The late Leonard Nimoy as Mr. Spock, striking his famous split-fingered pose in a 1960’s vintage publicity shot.
When you reach a certain age, you come to realize that life is impermanent. You attend funerals ever more frequently, but you are comforted by the knowledge that if you are at such an event, you are there either as a guest or as the Guest of Honor... and most of us prefer the former. The little threads that make up the background tapestry of our lives begin to fray as the icons of our popular culture disappear into the Great Unknown, one by one.
Those are some of the thoughts I had upon hearing of the passing of Leonard Nimoy several days ago. Smoking-related COPD did him in at the age of 83 despite his having quit the habit decades ago, alas.
Nimoy, of course, is best known as the actor who portrayed the implacable and ever-logical Mr. Spock in the original Star Trek series, a role that both bedeviled and enriched him and which he came to accept, in his later years, with a certain amount of resigned and self-deprecating humor. It was in that unlikely role that he left his permanent imprint on American culture, what with his Vulcan catchphrase “Live Long and Prosper” (accompanied by a split-fingered hand gesture lifted directly from that used by the ancient Israelite priests as they bestowed their Priestly Blessing); his Vulcan Nerve-Pinch; and his emotionless reliance on logic.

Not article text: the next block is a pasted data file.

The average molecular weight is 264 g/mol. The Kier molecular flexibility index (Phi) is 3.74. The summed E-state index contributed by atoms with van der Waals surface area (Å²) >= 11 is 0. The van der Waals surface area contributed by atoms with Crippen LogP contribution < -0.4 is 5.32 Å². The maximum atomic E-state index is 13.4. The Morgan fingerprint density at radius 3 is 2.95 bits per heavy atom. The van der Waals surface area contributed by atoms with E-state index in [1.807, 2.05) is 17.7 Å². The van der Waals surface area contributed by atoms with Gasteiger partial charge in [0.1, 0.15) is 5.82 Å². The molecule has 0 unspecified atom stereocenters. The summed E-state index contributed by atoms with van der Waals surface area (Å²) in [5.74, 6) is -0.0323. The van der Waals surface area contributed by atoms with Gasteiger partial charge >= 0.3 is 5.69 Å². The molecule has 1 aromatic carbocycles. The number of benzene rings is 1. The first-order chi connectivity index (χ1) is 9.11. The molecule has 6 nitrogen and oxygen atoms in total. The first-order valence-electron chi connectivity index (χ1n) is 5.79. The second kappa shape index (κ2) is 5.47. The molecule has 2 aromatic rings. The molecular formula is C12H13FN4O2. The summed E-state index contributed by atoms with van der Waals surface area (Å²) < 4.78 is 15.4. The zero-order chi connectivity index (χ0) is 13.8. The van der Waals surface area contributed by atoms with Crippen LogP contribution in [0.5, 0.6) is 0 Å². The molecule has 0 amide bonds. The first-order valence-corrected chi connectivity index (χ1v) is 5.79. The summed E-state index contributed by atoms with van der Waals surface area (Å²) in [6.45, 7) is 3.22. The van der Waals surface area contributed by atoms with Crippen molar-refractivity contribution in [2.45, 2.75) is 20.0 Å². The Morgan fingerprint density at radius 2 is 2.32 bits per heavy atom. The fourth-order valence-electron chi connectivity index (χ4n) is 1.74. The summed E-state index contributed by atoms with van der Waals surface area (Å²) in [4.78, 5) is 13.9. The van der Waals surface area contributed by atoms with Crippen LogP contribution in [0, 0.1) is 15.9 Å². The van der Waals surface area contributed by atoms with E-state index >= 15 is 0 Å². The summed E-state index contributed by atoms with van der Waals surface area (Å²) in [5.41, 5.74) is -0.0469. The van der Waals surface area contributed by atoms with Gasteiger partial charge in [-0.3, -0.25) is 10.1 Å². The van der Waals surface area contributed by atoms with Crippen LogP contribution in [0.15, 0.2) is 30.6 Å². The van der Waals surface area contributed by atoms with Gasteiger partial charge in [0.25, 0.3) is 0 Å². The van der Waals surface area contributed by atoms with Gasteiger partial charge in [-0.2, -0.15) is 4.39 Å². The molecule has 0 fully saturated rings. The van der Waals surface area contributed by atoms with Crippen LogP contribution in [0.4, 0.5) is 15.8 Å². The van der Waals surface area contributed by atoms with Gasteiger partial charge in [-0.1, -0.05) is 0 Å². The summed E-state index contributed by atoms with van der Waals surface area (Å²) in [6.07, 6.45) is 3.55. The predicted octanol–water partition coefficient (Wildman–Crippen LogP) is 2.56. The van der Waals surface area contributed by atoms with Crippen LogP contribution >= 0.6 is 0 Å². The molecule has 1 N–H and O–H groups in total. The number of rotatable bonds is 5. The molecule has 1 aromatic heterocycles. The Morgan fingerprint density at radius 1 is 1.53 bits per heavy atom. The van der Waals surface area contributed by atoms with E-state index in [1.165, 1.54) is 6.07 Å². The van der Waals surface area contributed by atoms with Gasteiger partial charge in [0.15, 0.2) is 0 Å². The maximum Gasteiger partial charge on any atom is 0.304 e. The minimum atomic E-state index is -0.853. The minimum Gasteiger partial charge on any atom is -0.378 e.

The Audi ad below features both Nimoy and Zachary Quinto, his successor as Mr. Spock in the rebooted Star Trek movie franchise. It hits all the high notes of Treknis, even incorporating a sly reference to Nimoy’s infamous Bilbo Baggins video.
There was, of course, a lot more to Leonard Nimoy than the pointy-eared alien alter ego that brought him the most renown. He played numerous other roles in TV venues as diverse as Twilight Zone, The Outer Limits, Mission: Impossible, Rawhide, and Sea Hunt; as well as in films: The Invasion of the Body Snatchers and Them! just to name a few. He was a poet, a gifted photographer (his controversial book Shekhina was an exploration of spirituality and the feminine aspect of the Eternal, mainly by way of photographing women clad in phylacteries and little else), and, perhaps less successfully, a singer. Regardless, he was a man in full... and he will be sorely missed.
|Ditching this would have been logical.|
Postscriptum: My friend Kevin Kim’s take on Nimoy’s passing is here.